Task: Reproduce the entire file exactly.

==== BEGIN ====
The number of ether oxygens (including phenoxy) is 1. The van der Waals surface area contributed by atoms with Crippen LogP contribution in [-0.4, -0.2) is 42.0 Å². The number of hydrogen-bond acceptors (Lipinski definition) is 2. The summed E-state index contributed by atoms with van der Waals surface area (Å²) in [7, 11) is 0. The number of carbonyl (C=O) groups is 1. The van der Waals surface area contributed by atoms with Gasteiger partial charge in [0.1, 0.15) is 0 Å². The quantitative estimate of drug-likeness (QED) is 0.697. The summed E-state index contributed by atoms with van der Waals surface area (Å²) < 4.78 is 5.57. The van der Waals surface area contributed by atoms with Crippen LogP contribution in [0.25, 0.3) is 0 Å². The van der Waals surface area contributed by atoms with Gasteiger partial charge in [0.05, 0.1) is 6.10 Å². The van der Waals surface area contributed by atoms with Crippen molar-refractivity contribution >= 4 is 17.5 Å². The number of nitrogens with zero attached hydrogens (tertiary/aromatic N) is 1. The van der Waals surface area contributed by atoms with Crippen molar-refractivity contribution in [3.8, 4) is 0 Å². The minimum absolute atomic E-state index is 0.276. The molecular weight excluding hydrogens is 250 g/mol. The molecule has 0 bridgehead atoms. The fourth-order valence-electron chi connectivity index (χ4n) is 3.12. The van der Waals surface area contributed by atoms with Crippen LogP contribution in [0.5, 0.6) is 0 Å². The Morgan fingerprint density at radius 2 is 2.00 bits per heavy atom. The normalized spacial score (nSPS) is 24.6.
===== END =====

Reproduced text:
The number of ether oxygens (including phenoxy) is 1. The van der Waals surface area contributed by atoms with Crippen LogP contribution in [-0.4, -0.2) is 42.0 Å². The number of hydrogen-bond acceptors (Lipinski definition) is 2. The summed E-state index contributed by atoms with van der Waals surface area (Å²) in [7, 11) is 0. The number of carbonyl (C=O) groups is 1. The van der Waals surface area contributed by atoms with Gasteiger partial charge in [0.1, 0.15) is 0 Å². The quantitative estimate of drug-likeness (QED) is 0.697. The summed E-state index contributed by atoms with van der Waals surface area (Å²) < 4.78 is 5.57. The van der Waals surface area contributed by atoms with Crippen LogP contribution in [0.25, 0.3) is 0 Å². The van der Waals surface area contributed by atoms with Gasteiger partial charge in [0.05, 0.1) is 6.10 Å². The van der Waals surface area contributed by atoms with Crippen molar-refractivity contribution >= 4 is 17.5 Å². The number of nitrogens with zero attached hydrogens (tertiary/aromatic N) is 1. The van der Waals surface area contributed by atoms with Crippen molar-refractivity contribution in [3.8, 4) is 0 Å². The minimum absolute atomic E-state index is 0.276. The molecular weight excluding hydrogens is 250 g/mol. The molecule has 0 bridgehead atoms. The fourth-order valence-electron chi connectivity index (χ4n) is 3.12. The van der Waals surface area contributed by atoms with Crippen LogP contribution in [0.5, 0.6) is 0 Å². The Morgan fingerprint density at radius 2 is 2.00 bits per heavy atom. The normalized spacial score (nSPS) is 24.6.